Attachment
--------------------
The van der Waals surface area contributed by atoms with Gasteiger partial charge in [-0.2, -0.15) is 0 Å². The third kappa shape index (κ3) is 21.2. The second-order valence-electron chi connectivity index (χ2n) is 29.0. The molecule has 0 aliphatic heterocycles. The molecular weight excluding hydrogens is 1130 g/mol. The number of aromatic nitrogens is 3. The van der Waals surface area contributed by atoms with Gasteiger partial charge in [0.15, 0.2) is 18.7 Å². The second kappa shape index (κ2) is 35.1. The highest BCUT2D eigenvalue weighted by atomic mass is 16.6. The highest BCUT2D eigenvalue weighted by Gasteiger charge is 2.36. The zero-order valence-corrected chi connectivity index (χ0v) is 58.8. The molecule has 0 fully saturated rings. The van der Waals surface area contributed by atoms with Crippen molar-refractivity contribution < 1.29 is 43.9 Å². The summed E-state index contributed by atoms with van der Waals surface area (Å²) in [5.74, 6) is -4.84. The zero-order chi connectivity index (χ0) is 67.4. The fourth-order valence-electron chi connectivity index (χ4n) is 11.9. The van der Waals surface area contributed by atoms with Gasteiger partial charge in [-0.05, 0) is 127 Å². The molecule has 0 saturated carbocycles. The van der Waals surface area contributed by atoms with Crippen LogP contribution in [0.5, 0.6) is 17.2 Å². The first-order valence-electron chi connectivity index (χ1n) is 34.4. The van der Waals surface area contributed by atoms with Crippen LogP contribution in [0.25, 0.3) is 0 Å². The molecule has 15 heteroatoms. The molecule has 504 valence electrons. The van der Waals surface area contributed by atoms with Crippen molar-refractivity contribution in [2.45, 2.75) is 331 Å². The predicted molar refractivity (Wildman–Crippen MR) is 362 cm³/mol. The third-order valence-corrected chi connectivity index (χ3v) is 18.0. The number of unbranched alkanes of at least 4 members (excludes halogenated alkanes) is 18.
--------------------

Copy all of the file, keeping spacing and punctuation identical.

The van der Waals surface area contributed by atoms with Gasteiger partial charge in [-0.2, -0.15) is 0 Å². The third kappa shape index (κ3) is 21.2. The second-order valence-electron chi connectivity index (χ2n) is 29.0. The molecule has 0 aliphatic heterocycles. The molecular weight excluding hydrogens is 1130 g/mol. The number of aromatic nitrogens is 3. The van der Waals surface area contributed by atoms with Gasteiger partial charge in [0.15, 0.2) is 18.7 Å². The second kappa shape index (κ2) is 35.1. The highest BCUT2D eigenvalue weighted by atomic mass is 16.6. The highest BCUT2D eigenvalue weighted by Gasteiger charge is 2.36. The zero-order valence-corrected chi connectivity index (χ0v) is 58.8. The molecule has 0 fully saturated rings. The van der Waals surface area contributed by atoms with Crippen molar-refractivity contribution < 1.29 is 43.9 Å². The summed E-state index contributed by atoms with van der Waals surface area (Å²) in [5.74, 6) is -4.84. The zero-order chi connectivity index (χ0) is 67.4. The fourth-order valence-electron chi connectivity index (χ4n) is 11.9. The van der Waals surface area contributed by atoms with Gasteiger partial charge in [-0.05, 0) is 127 Å². The molecule has 0 saturated carbocycles. The van der Waals surface area contributed by atoms with Crippen LogP contribution in [0.5, 0.6) is 17.2 Å². The first-order valence-electron chi connectivity index (χ1n) is 34.4. The van der Waals surface area contributed by atoms with Crippen LogP contribution in [0.25, 0.3) is 0 Å². The molecule has 15 heteroatoms. The molecule has 504 valence electrons. The van der Waals surface area contributed by atoms with Crippen molar-refractivity contribution in [2.45, 2.75) is 331 Å². The predicted molar refractivity (Wildman–Crippen MR) is 362 cm³/mol. The third-order valence-corrected chi connectivity index (χ3v) is 18.0. The number of unbranched alkanes of at least 4 members (excludes halogenated alkanes) is 18.